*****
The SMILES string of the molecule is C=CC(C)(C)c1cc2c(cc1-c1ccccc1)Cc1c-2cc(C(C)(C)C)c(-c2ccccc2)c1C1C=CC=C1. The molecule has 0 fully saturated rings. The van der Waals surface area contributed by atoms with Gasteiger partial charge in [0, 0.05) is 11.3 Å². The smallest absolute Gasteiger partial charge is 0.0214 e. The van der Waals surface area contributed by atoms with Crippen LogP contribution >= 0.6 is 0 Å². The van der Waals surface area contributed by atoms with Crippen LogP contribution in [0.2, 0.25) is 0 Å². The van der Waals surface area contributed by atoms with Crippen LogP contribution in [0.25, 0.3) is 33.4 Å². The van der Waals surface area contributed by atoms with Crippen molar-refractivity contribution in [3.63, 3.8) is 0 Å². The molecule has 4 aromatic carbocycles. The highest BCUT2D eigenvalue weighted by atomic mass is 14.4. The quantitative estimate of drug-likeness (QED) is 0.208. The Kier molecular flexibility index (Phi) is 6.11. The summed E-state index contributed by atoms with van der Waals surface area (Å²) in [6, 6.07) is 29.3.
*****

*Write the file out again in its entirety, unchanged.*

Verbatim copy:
The SMILES string of the molecule is C=CC(C)(C)c1cc2c(cc1-c1ccccc1)Cc1c-2cc(C(C)(C)C)c(-c2ccccc2)c1C1C=CC=C1. The molecule has 0 fully saturated rings. The van der Waals surface area contributed by atoms with Gasteiger partial charge in [0, 0.05) is 11.3 Å². The smallest absolute Gasteiger partial charge is 0.0214 e. The van der Waals surface area contributed by atoms with Crippen LogP contribution >= 0.6 is 0 Å². The van der Waals surface area contributed by atoms with Crippen LogP contribution in [0.2, 0.25) is 0 Å². The van der Waals surface area contributed by atoms with Crippen LogP contribution in [0.25, 0.3) is 33.4 Å². The van der Waals surface area contributed by atoms with Crippen molar-refractivity contribution in [3.63, 3.8) is 0 Å². The molecule has 4 aromatic carbocycles. The highest BCUT2D eigenvalue weighted by atomic mass is 14.4. The quantitative estimate of drug-likeness (QED) is 0.208. The Kier molecular flexibility index (Phi) is 6.11. The summed E-state index contributed by atoms with van der Waals surface area (Å²) in [6, 6.07) is 29.3.